Power sector projects, like all such large-scale undertakings, always have possibilities of changes in the timelines. In order to cater to any such eventuality, the additional capacity planned to be achieved by March 2018 (before summers) is around 10,996 MWs against an expected generation shortfall between 7,000 and 8,000 MWs estimated for 2017-18.

The question is whether there are any projects which are expected to get delayed and substantially reduce power availability in March 2018. The frank answer is that while the possibility of such an eventuality occurring, owing to any unforeseen technical problems in any project, can never be ruled out, it will be far-fetched to presume such problems occur everywhere. That would put the entire plan of zero loadshedding into jeopardy.

And there are plans for the years after 2018 as well. There is a healthy pipeline of 30,837 MWs of the new generation projects already in execution and it is expected to be completed by 2022. These plans also include the capacity of 10,996 MWs that is expected to be completed by March 2018. It doesn’t include many projects, such as Diamer-Bhasha Dam and others, which are also expected to be initiated soon.

In these new projects, a large funding came from the China-Pakistan Economic Corridor’s energy portfolio. This solved the problem of coal (especially Thar Coal) power financing which Pakistan was seeking to replace costlier generation and improve energy security.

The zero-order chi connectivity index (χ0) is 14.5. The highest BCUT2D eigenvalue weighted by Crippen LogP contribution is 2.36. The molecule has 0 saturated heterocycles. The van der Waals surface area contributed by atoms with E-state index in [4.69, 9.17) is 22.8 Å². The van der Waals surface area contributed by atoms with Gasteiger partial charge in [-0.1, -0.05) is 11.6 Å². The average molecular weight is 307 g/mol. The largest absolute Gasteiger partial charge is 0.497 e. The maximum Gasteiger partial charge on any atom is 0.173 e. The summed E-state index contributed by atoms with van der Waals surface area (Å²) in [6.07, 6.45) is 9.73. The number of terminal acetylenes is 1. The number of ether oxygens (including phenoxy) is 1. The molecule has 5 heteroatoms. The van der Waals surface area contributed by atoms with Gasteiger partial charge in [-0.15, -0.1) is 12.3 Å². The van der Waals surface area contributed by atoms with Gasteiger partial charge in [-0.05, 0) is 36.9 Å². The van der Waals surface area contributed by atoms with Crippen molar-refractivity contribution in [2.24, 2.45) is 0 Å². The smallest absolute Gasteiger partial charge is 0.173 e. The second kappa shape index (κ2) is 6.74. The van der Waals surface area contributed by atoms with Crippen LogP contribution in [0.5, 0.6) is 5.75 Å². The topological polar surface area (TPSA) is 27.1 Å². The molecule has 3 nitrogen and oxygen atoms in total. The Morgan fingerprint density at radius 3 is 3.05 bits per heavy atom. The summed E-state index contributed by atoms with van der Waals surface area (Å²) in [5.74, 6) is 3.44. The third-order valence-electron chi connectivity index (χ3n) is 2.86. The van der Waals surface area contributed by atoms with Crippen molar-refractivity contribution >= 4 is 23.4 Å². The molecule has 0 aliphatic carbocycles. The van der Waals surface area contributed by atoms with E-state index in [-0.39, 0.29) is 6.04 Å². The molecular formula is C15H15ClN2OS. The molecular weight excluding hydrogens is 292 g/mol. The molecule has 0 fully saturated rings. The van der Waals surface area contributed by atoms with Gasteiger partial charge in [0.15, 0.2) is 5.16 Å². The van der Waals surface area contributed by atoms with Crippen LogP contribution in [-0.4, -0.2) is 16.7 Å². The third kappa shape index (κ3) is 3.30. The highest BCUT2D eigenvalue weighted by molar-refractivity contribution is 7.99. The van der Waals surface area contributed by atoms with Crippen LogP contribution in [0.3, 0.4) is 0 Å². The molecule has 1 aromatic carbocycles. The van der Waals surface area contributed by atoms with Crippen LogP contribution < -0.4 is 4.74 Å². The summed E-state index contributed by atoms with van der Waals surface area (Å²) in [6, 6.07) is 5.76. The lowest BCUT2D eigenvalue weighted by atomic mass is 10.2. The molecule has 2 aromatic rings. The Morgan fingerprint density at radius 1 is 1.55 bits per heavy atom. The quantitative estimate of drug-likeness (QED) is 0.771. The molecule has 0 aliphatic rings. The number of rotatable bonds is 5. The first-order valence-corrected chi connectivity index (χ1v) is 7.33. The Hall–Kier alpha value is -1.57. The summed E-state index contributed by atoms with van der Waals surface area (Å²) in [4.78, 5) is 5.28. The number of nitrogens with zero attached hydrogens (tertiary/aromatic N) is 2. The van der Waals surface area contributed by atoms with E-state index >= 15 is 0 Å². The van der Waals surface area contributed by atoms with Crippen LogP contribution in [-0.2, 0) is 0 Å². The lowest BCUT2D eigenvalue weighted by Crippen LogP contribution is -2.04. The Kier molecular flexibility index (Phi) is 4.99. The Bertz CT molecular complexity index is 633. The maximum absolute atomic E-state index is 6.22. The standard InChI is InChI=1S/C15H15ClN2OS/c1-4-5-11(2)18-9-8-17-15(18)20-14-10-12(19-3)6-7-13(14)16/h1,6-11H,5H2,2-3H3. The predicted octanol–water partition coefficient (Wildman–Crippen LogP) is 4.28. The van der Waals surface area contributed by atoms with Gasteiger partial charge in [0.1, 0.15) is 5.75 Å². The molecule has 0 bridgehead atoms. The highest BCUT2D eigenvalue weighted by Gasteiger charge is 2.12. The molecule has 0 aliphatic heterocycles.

There is no doubt that the weak and unreliable transmission and distribution system, plagued with constraints and bottlenecks, has been a major challenge to successfully inducting new generation. The simulations run in the Ministry of Water and Power showed that there was no chance of transmitting any new generation on the system as it prevailed in 2013. It could not carry more than 15,000-16,000 MWs.

The situation was equally alarming in the distribution system of DISCOs. Work on improving system resilience is going on in all areas of the country, and is being closely monitored in the ministry. It has helped reduce these constraints substantially since 2014. This was the reason that all the generated capacity, which went up to 17,340 MWs in the summer of 2016, was transmitted without major issues. However, the system augmentation work (to allow carrying additional capacity) will be completed by the end of 2017. It is expected that more than 90 percent of the system will be constraint-free in 2018.

Zero loadshedding for the industry since November 2014 (except during the month of Ramazan) has also helped enhance GDP growth in 2015-16. The reduced domestic loadshedding has also alleviated the sufferings of the common man to some extent.

We need to work hard in the next 18 months to put an end to the menace of power outages and its remaining adverse effects on the economy and the lives of our people, before the summer of 2018.

The increased generation and removal of system constraints will eliminate outages in most parts of the country. Futuristic investments will still need to be made into all spheres of power sector, from generation to distribution. The ministry is committed to keep working beyond 2018 to end loadshedding and turn the entire power setup into a modern, efficient and resilient system which aims to enhance the energy security of the country.

The writer is secretary Ministry of Water and Power.